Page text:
The Radio Equalizer: Brian Maloney

23 December 2004

Life on the Left Coast

Are liberal cities really tolerant? Floyd McKay of Western Washington University in Bellingham, Washington, talks about quality of life in San Francisco, Portland, Seattle, and Vancouver BC, from where he wrote this piece:

Vancouver is one of the four cities that I think of when I think of the particular quality of life that exists on what conservative pundits now sarcastically refer to as "the Left Coast." The others are Seattle, Portland and San Francisco.

There is a decidedly liberal political climate in all of these cities, and to the extent that they influence life in their hinterlands, these states (and province) tend to show up blue on the ubiquitous red-blue maps that are all the rage these days.

The definition of liberal, according to my dictionary, is nonpartisan. A classic liberal is "one who favors progress or reform," or is "free from prejudice, tolerant "... and so forth. No mention of George W. Bush. Liberals should want to be identified by what they are for, not whom they are against.

It has always seemed to me that the classic liberal is marked by a willingness to tolerate other views or lifestyles, and keep an open mind. And, yes, many people who call themselves liberal don't always fit that description!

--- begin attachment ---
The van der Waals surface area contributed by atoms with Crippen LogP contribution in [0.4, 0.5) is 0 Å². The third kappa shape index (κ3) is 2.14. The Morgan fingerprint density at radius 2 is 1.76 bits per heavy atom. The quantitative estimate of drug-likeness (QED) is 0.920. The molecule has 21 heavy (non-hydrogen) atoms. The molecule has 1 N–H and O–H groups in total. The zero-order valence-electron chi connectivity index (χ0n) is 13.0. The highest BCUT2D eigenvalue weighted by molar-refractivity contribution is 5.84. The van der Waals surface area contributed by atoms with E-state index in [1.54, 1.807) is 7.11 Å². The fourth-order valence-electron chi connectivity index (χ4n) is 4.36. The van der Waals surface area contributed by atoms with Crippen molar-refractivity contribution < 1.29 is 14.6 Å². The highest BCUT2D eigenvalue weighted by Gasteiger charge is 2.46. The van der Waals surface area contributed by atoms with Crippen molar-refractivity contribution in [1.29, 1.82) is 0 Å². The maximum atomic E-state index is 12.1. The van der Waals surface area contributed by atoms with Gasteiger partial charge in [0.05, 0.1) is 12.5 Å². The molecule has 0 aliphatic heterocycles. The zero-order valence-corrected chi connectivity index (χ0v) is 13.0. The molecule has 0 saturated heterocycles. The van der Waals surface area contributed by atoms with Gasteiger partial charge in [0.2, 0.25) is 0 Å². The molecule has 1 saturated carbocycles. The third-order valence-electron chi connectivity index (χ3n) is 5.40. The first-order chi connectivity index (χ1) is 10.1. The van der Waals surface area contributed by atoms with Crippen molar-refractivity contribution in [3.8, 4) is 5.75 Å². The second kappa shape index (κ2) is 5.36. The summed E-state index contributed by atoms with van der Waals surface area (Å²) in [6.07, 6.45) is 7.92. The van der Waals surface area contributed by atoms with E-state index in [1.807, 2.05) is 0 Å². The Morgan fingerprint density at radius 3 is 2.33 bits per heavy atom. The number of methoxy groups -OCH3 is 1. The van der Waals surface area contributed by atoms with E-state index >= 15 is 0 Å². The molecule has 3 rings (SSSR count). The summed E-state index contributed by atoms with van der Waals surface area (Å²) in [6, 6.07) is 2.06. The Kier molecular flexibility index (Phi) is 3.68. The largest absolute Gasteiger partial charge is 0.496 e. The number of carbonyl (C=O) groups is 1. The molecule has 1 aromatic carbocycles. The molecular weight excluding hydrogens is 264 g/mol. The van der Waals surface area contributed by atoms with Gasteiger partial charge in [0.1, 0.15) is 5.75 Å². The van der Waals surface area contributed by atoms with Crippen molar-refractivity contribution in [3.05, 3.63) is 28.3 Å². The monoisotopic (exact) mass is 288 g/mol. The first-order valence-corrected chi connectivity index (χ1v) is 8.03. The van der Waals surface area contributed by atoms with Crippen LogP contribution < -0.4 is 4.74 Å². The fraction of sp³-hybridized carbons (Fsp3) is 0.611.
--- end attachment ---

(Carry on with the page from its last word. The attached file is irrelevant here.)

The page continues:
Liberalism in this sense seems almost inevitable in the four "Left Coast" cities because of their proximity to the sea, which brings with it ideas and people from afar, and which has always lured the adventurous.

Vancouver is one of the most cosmopolitan cities in the world, with a population now over 50 percent of Asian heritage (from many lands), and a religious mix that includes all the world's major faiths. Somehow, it seems to work here, despite inevitable tensions and the problems of big-city life.

That's due to tolerance, a bedrock value of classic liberalism. One finds much the same in Seattle, Portland and San Francisco. The necessity of living with diverse neighbors, going to work and school with people of other religions, colors and histories, opens one's eyes to a world beyond that of our own kith and kin.

We are products of our families, our education and religion, but also of our geographic surroundings. It is no accident that the most "liberal" of the American states and cities are on the two coasts.

What McKay mentions once but doesn't seem to grasp is that Seattle, Portland and San Francisco are some of the least tolerant cities in the country if your views differ from the leftist party line.

And Seattle is by far the most racist city I've ever spent time in, where white liberals pretend to like black people but don't associate with them or want them invading their white neighborhoods. I've never seen a more segregated city considering it is the year 2004.

Vancouver has of course its liberalism inside city limits but the suburbs have large pockets of conservative strength. Many of the Asian immigrants living in Richmond and the other huge outlying areas have helped send BC Liberals (a conservative branch of the national Liberal Party) to the provincial legislature in Victoria and Tories to Ottawa. I'm always surprised in visits how little liberalism seems to exist in BC compared to Seattle or Portland.


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